The global market for tigers is a lucrative one, so it’s no surprise that illegal trading and poaching are flourishing in this niche. This is not just an ethical issue, but also an environmental one as tigers are now at the brink of extinction. It’s not just that their natural habitats are being destroyed by urbanization and fire, but also that these magnificent creatures are being actively hunted for almost every part of their body.
According to research by National Geographic, the illegal tiger trade means that these creatures are like ‘walking gold’. The demand for their skins, teeth, and other body parts are in huge demand and go for a staggering price on the black market.
The Precious Parts of a Tiger
Most people would think that tigers are hunted and slaughtered mostly for their beautiful pelts. Indeed, the gold and black stripes of the tiger’s fur make it a lovely addition to any home. The skins are sold for making rugs (sometimes with the head stuffed and intact), coats, wall hangings, and several other items.
However, the bones of these poached tigers are quite precious as well. Most of these are smuggled to China for various medicinal uses. The most common of these is tiger bone wine, which is quite pricey but considered to be a traditional form of Chinese medicine. It’s believed to be a tonic that could give the user the strength of the tiger.
China is also a major hub when it comes to using the tiger skins. Many of these pelts end up being part of luxury home decor items.
How The Poaching Happens
We may have a vision of a poacher as being a person with a gun. For tigers, at least, that’s not true. A bullet hole would ruin the tiger’s skin and greatly diminish its value. Neither do the organized poaching groups use fancy weapons to do the deed. A jaw trap is utilized sometimes, but this has to be a heavy-duty, sturdy version.
In India, where illegal killing and smuggling of tigers is a major issue, the tiger traps are individually forged by blacksmiths in different areas. Experts can even tell where a certain trap was made by its design.
One jaw trap can be used several times, taking down many tigers in its lifetime.
Poachers make sure to know about the distribution of tigers as well as their behavior. Some might target the tigers on the fringes of forests or the edges of certain reserves. They usually target adult tigers, especially males. This is logical, as an adult male tiger would usually have the largest body and hence the largest pelt. The larger the skin, the more the poachers get for it.
There may also be some areas where the enforcement of anti-poaching laws is weaker than others. They could pay off locals to gather information about the whereabouts of tigers as well as updates on the movements of anti-poaching patrols.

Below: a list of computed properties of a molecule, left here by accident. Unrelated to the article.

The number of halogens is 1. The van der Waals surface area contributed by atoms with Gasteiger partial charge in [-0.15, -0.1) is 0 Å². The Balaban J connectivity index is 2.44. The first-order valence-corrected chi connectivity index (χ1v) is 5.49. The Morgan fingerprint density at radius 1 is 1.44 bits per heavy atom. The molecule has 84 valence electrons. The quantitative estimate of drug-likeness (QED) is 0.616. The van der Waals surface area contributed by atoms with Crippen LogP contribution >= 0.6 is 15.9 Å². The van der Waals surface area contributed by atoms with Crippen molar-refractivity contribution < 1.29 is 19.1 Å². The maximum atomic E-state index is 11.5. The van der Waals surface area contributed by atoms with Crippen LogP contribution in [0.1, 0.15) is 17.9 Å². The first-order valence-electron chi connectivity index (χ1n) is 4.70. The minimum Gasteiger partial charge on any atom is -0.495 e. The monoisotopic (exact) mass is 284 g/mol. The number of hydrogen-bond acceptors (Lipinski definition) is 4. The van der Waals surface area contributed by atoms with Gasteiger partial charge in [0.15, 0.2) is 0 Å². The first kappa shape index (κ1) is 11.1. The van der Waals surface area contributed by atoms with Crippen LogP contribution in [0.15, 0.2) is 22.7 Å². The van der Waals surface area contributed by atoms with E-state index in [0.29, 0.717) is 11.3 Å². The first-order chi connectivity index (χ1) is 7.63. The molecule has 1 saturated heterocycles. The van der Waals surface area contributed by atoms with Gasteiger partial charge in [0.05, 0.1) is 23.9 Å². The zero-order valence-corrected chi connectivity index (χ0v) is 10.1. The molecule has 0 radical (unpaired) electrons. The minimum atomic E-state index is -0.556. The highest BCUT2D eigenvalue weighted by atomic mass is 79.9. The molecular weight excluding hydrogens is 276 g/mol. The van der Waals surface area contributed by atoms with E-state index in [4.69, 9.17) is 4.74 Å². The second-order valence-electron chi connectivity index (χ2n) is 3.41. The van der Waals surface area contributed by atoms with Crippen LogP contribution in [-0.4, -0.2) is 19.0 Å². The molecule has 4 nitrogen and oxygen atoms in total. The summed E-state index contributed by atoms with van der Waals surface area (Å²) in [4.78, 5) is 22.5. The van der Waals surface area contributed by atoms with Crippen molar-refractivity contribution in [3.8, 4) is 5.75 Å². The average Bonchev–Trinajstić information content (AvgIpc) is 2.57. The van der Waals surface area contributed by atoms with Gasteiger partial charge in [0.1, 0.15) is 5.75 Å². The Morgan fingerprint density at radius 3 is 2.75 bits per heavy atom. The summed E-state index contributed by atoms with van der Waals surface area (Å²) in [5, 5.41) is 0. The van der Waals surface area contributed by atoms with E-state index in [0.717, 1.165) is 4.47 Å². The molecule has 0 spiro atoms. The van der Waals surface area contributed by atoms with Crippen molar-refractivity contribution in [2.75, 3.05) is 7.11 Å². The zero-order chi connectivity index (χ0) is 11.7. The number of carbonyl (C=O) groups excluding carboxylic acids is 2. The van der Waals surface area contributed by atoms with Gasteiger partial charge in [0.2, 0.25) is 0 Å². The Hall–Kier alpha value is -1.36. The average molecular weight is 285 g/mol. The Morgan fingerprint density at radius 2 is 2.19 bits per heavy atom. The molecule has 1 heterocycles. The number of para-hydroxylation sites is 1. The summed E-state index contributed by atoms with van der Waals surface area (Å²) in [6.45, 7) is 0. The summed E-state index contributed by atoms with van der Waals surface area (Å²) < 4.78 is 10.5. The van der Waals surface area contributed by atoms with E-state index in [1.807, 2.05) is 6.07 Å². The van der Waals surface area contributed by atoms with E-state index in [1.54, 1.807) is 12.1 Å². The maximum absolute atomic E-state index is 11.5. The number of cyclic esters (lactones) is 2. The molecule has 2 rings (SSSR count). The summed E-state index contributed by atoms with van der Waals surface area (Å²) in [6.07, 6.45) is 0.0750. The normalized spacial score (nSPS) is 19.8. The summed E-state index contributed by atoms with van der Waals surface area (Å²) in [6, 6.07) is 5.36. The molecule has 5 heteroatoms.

The People behind the Poaching
It’s worth nothing here that organized gangs and even whole families are usually the people behind poaching. The locals of the areas where tigers are poached aren’t directly involved, though they might betray the animals for a bit of money. Of course, there are also the locals who sell the bones and skin of poached tigers, managing to make a tidy sum for themselves on the side.
In fact, the organized gangs are running the wildlife trade on behalf of several sophisticated crime syndicates. The issue is at an international level; with these groups also gaining massive profits from poaching rhinos, elephants, and other animals. Since the business is worth at least nineteen billion dollars per year, the effort of poachers and their backers aren’t going to end anytime soon.
The Problems With Fighting Wildlife Crime
There are several issues that have led to the flourishing of this wildlife trade. Despite the attempts of many concerned authorities, the punishments for poachers are still light. In a country like India, where many of the world’s tigers reside, the judicial system already has a lot of crime to deal with. As a result, wildlife crime isn’t exactly the highest priority.
The Efforts of WPSI
There are certain tips that might help anti-poaching efforts, and some of them pay off. One example is that of the tigress Sita, who was on the cover of a National Geographic issue in 1997. The tigress mysteriously vanished in the spring of the following year. Eventually, a group of four men were arrested for possessing her skin and bones; these parts of a tiger are as unique as a human’s fingerprints. One of the accused managed to fake his own death during the trial and escaped to another state in India. However, he was identified through an informant’s tip to the WPSI (Wildlife Protection Society of India).
Since this society has launched a rewards stem for such tips. they now have more information to work with. For the past couple of decades, the WPSI has gained information that’s led to almost a thousand arrests. They’ve also developed a wildlife crime database, one of the largest ones ever. With the criminal profiles on this database, all those repeat offenders could be caught more easily.
Animals are revered, feared, and even sometimes worshipped by several cultures all over the world. Some people might harm animals because of the belief that they’ve been possessed, but the massive decrease of animal population due to poaching is very shocking. What makes it worse is that it’s the already wealthy people that are directly or indirectly supporting the trade of tigers and other beautiful, endangered creatures.
We can do our part here by refusing to buy anything that’s made of animal skin, or at least the skin and fur of an endangered creature. According to research, tigers just might be able to come out of their endangered status if they’re left alone. We should do all that’s in our power to make sure that the demand for tiger parts comes down–this includes spreading awareness and controlling our own purchasing.